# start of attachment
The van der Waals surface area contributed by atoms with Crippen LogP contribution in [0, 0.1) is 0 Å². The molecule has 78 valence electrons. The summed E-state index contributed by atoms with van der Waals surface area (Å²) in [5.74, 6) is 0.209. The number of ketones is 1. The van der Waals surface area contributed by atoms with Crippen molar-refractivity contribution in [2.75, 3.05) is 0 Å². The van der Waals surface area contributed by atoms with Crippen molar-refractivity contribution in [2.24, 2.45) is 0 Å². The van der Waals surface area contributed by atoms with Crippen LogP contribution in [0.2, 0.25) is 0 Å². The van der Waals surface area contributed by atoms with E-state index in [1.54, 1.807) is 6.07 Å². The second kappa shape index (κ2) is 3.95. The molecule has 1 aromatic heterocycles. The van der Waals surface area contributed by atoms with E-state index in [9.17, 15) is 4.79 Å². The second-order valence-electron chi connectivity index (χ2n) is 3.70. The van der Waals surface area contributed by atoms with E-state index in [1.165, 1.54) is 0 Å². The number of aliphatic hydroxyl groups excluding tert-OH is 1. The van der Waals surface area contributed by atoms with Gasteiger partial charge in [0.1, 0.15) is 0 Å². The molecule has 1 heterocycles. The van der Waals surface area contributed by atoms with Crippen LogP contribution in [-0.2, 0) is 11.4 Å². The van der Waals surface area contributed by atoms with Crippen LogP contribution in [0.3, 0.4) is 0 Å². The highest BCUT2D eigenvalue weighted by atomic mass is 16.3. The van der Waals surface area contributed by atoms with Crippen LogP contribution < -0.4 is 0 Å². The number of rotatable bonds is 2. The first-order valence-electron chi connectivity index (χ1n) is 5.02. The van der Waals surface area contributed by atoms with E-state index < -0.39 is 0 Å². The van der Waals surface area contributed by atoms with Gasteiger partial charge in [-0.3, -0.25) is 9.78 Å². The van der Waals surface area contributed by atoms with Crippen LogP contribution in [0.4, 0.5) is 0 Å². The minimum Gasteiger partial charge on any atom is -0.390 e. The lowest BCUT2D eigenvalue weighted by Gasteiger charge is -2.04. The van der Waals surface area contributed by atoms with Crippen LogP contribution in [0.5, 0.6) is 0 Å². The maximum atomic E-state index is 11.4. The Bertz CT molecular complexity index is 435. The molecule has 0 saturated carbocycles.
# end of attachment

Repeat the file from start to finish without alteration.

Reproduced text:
The van der Waals surface area contributed by atoms with Crippen LogP contribution in [0, 0.1) is 0 Å². The molecule has 78 valence electrons. The summed E-state index contributed by atoms with van der Waals surface area (Å²) in [5.74, 6) is 0.209. The number of ketones is 1. The van der Waals surface area contributed by atoms with Crippen molar-refractivity contribution in [2.75, 3.05) is 0 Å². The van der Waals surface area contributed by atoms with Crippen molar-refractivity contribution in [2.24, 2.45) is 0 Å². The van der Waals surface area contributed by atoms with Crippen LogP contribution in [0.2, 0.25) is 0 Å². The van der Waals surface area contributed by atoms with E-state index in [1.54, 1.807) is 6.07 Å². The second kappa shape index (κ2) is 3.95. The molecule has 1 aromatic heterocycles. The van der Waals surface area contributed by atoms with E-state index in [9.17, 15) is 4.79 Å². The second-order valence-electron chi connectivity index (χ2n) is 3.70. The van der Waals surface area contributed by atoms with E-state index in [1.165, 1.54) is 0 Å². The number of aliphatic hydroxyl groups excluding tert-OH is 1. The van der Waals surface area contributed by atoms with Gasteiger partial charge in [0.1, 0.15) is 0 Å². The molecule has 1 heterocycles. The van der Waals surface area contributed by atoms with Crippen LogP contribution in [-0.2, 0) is 11.4 Å². The van der Waals surface area contributed by atoms with Crippen LogP contribution in [0.3, 0.4) is 0 Å². The highest BCUT2D eigenvalue weighted by atomic mass is 16.3. The van der Waals surface area contributed by atoms with Crippen LogP contribution < -0.4 is 0 Å². The number of rotatable bonds is 2. The first-order valence-electron chi connectivity index (χ1n) is 5.02. The van der Waals surface area contributed by atoms with E-state index < -0.39 is 0 Å². The van der Waals surface area contributed by atoms with Gasteiger partial charge in [-0.3, -0.25) is 9.78 Å². The van der Waals surface area contributed by atoms with Crippen LogP contribution in [0.4, 0.5) is 0 Å². The minimum Gasteiger partial charge on any atom is -0.390 e. The lowest BCUT2D eigenvalue weighted by Gasteiger charge is -2.04. The van der Waals surface area contributed by atoms with Crippen LogP contribution in [0.5, 0.6) is 0 Å². The maximum atomic E-state index is 11.4. The Bertz CT molecular complexity index is 435. The molecule has 0 saturated carbocycles.